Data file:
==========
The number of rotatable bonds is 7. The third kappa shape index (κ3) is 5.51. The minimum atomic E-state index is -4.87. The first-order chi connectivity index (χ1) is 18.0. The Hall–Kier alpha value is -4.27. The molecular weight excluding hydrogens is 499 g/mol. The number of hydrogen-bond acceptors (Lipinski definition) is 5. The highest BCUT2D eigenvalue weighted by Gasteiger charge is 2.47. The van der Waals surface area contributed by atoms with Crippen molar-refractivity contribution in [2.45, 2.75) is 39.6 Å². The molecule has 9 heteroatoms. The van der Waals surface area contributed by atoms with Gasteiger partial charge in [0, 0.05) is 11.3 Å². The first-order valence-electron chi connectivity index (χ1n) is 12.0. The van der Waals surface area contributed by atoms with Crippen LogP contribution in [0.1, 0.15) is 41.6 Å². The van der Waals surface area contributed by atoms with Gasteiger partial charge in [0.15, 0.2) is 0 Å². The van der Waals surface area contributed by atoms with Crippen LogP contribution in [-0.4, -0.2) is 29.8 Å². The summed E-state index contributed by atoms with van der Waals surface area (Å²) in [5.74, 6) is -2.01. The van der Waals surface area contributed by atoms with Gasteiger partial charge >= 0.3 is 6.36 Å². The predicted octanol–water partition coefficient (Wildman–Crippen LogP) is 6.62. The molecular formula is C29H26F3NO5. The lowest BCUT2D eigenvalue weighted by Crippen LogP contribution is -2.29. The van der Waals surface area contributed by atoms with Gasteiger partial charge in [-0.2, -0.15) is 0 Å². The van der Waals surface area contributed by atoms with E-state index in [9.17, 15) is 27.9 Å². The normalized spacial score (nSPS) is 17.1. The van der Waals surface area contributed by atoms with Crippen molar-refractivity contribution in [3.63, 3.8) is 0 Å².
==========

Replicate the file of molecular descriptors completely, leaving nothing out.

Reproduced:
The number of rotatable bonds is 7. The third kappa shape index (κ3) is 5.51. The minimum atomic E-state index is -4.87. The first-order chi connectivity index (χ1) is 18.0. The Hall–Kier alpha value is -4.27. The molecular weight excluding hydrogens is 499 g/mol. The number of hydrogen-bond acceptors (Lipinski definition) is 5. The highest BCUT2D eigenvalue weighted by Gasteiger charge is 2.47. The van der Waals surface area contributed by atoms with Crippen molar-refractivity contribution in [2.45, 2.75) is 39.6 Å². The molecule has 9 heteroatoms. The van der Waals surface area contributed by atoms with Gasteiger partial charge in [0, 0.05) is 11.3 Å². The first-order valence-electron chi connectivity index (χ1n) is 12.0. The van der Waals surface area contributed by atoms with Crippen LogP contribution in [0.1, 0.15) is 41.6 Å². The van der Waals surface area contributed by atoms with Gasteiger partial charge in [0.15, 0.2) is 0 Å². The van der Waals surface area contributed by atoms with Crippen LogP contribution in [-0.4, -0.2) is 29.8 Å². The summed E-state index contributed by atoms with van der Waals surface area (Å²) in [5.74, 6) is -2.01. The van der Waals surface area contributed by atoms with Gasteiger partial charge >= 0.3 is 6.36 Å². The predicted octanol–water partition coefficient (Wildman–Crippen LogP) is 6.62. The molecular formula is C29H26F3NO5. The lowest BCUT2D eigenvalue weighted by Crippen LogP contribution is -2.29. The van der Waals surface area contributed by atoms with Gasteiger partial charge in [-0.2, -0.15) is 0 Å². The van der Waals surface area contributed by atoms with E-state index in [9.17, 15) is 27.9 Å². The normalized spacial score (nSPS) is 17.1. The van der Waals surface area contributed by atoms with Crippen molar-refractivity contribution in [3.63, 3.8) is 0 Å².